Staycations..Neighcations, Do You Know The Latest Travel Buzzwords?

June 18, 2013 | By More
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In an effort to further compartmentalize, re-market and glamorize the kinds of trips we travellers enjoy, it seems that the emergence of a new generation of travel buzzwords has only just begun.

In May 2013, one of the latest additions to the colourful dictionary of modern travel was added: a ‘flocation’.

Manet, En Bateau

The word, coined by boating holiday specialist lateboat.com and originally reported by Travel Mole, puts a spin on the concept of a ‘staycation’ – a word in itself recently created to describe a stay-in-your-own-country (or State) for a holiday.

With so many travel buzzwords being coined these days, perhaps we should be asking ourselves if this is all just a bit of fun, or whether there really is some clever marketing in action.

If it is the latter, how often will these titles stick with us and fall into common conversation, and which ones should we throw back to whence they came?

Here Are Our Favorite Travel Buzzword Hits

‘Glamping’ – This word blend (to give it its proper English language definition) of ‘glamorous’ and ‘camping’ has gained probably the most ground in the last few years, becoming commonplace dialect amongst the holidaymaking community. It appeals not only because it makes sense and rolls off the tongue nicely, but because it also embellishes what camping is today – a more luxury affair, far removed from the low-budget holiday-for-all camping of the 1970s.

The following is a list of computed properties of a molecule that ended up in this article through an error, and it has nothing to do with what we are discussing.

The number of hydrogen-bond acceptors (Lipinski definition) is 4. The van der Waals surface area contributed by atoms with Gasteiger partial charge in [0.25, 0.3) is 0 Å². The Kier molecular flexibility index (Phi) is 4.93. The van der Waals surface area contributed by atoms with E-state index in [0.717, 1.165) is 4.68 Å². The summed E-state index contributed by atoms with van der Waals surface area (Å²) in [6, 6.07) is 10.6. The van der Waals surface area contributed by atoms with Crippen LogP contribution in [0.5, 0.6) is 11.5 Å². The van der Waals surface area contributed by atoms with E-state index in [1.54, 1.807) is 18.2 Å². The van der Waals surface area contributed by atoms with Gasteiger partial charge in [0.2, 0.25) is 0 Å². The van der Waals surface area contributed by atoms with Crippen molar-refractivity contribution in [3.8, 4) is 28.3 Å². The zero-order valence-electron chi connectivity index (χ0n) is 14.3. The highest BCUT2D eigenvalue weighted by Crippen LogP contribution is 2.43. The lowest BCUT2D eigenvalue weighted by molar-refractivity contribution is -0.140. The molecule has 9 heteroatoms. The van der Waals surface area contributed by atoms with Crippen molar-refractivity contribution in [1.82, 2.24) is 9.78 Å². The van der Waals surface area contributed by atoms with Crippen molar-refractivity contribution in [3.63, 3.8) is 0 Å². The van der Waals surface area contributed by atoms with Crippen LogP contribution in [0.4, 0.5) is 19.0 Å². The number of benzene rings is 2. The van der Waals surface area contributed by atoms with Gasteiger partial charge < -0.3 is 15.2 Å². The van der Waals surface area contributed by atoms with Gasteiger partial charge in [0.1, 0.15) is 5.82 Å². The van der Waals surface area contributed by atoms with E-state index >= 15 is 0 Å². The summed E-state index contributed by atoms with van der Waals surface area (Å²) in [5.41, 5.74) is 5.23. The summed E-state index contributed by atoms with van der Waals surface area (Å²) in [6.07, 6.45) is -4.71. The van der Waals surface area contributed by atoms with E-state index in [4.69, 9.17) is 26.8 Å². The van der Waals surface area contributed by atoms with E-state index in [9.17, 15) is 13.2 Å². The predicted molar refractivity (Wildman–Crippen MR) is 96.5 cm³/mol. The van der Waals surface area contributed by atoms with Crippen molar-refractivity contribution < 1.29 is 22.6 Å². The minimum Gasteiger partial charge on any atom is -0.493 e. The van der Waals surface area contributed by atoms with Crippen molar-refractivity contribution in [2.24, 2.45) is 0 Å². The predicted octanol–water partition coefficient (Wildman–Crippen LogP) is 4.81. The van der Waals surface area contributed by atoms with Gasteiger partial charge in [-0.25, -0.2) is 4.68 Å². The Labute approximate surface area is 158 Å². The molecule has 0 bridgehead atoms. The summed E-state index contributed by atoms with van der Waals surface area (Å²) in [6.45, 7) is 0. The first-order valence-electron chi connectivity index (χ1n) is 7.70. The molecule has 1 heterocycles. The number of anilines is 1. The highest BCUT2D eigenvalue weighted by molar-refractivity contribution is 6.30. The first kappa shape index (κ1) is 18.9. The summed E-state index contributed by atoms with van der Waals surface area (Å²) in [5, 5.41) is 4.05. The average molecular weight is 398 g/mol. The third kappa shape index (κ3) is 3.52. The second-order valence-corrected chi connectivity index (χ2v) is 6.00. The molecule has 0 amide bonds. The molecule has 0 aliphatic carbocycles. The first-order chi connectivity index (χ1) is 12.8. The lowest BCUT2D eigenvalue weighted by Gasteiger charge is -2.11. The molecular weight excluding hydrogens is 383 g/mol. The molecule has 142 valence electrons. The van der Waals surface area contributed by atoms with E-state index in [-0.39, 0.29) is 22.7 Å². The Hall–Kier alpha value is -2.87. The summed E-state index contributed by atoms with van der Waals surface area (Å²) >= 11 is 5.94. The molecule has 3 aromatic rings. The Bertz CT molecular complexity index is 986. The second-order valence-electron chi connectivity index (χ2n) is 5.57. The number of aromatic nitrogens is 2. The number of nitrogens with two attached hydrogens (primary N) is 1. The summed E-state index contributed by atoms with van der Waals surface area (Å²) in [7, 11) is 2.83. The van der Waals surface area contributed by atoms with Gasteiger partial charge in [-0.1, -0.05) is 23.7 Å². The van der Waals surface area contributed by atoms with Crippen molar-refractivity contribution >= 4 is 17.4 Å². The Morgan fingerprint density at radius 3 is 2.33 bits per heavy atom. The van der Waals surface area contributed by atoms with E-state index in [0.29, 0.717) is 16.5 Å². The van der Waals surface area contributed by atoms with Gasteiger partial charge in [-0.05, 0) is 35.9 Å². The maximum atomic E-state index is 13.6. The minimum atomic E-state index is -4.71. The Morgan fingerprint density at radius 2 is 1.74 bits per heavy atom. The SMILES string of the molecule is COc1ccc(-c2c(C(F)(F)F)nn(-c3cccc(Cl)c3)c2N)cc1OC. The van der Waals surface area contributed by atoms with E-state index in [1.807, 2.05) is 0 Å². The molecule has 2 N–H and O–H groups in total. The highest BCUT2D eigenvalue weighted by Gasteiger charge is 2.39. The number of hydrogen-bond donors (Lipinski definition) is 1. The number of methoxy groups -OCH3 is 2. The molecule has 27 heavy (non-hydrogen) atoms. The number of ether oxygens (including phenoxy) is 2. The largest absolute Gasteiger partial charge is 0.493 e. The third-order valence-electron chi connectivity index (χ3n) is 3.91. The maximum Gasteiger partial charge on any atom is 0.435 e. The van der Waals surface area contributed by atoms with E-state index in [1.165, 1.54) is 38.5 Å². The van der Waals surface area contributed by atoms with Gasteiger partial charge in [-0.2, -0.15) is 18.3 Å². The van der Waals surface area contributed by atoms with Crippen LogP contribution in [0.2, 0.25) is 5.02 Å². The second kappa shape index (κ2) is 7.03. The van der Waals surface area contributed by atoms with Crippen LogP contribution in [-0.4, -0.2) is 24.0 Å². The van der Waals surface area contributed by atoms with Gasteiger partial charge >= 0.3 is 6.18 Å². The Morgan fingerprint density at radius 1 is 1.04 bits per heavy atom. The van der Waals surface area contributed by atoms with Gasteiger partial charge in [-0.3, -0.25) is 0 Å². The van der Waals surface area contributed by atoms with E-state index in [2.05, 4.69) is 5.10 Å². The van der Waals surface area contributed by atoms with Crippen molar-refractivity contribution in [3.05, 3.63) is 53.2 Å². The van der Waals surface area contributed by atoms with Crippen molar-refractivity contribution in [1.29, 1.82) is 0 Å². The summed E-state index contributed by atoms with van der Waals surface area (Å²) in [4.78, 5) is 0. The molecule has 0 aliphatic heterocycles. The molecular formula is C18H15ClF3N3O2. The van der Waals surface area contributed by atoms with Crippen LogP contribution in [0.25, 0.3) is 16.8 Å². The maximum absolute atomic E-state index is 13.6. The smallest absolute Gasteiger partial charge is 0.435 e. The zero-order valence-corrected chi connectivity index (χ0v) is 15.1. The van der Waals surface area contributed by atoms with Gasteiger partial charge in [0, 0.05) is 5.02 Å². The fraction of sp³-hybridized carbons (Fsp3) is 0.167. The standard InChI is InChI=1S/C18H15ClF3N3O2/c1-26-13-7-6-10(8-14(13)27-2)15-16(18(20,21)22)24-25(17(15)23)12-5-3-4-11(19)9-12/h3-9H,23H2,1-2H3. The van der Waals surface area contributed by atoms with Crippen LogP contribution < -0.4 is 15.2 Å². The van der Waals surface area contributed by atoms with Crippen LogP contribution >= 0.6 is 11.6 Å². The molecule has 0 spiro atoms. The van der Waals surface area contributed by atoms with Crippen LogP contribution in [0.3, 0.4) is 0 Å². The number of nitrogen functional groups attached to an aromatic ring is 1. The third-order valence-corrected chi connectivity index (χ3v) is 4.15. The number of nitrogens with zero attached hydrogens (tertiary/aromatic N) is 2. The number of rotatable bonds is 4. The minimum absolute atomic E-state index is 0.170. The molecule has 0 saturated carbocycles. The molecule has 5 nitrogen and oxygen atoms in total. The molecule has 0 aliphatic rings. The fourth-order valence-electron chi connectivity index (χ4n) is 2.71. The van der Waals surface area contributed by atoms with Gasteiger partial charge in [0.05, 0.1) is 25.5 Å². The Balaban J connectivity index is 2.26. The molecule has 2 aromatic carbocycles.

‘Daycation’ isn’t that bad a phrase either. While it’s true to say that you might as well just call this ‘a one-day holiday’, a daycation has somewhat of a practical, descriptive flow to it; one that neither offends nor confuses users’ about what this buzzword means.

‘Cinetourism’ is similarly a straightforward affair, denoting the kinds of trips where travel destinations are influenced by the medium of cinema. A trip to New Zealand for example, taken on the basis of visiting the landscapes featured in The Hobbit and Lord of the Rings films, could be described as cinetourism.

‘Voluntourism’ – this one is again, just about bearable. The idea of combining volunteering and tourism is a popular kind of holiday, typical to those on gap years, or others with time on their hands.

And These Are Buzzword Misses To Banish Forever Into Marketing Trash Baskets

Staycation SignConversely, there are some real hum-dingers out there too.

The Telegraph has most recently rounded up a few of its worst offenders, as surmised below:

‘Neighcation’ is a holiday orientated around horse-riding. Presumably these kinds of holidays are a very niche market.

‘Weightcation’ – any travel provider bold enough to use this phrase must have a decent refund policy. These are holidays in which holidaymakers attempt to lose weight.

What do you get when you’re pregnant and about to travel? A ‘Babymoon’ – that’s what. Babymoon’s must also be a very niche kind of holiday, as most women are advised against travelling far when carrying a child.

‘Brokepacking’. This one really stinks. Surely when you’re backpacking, otherwise known as travelling ‘on a budget’, you’ve already kinda realised that you won’t be sleeping in 5 star hotels every night?

What are your best and worst travel buzz words? Let me know in the comments below.

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About The Author: Chris Taylor is a brand journalist and content promotion specialist working on behalf of annual multi-trip travel insurer Alpha Travel. He intends on improving his ‘jetiquette’ on his way to Kefalonia in Greece this summer.
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Photo Credits: #1 wikimedia commons, #2 Flickr cc: Will Merydith

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Category: Featured, Travel Trends

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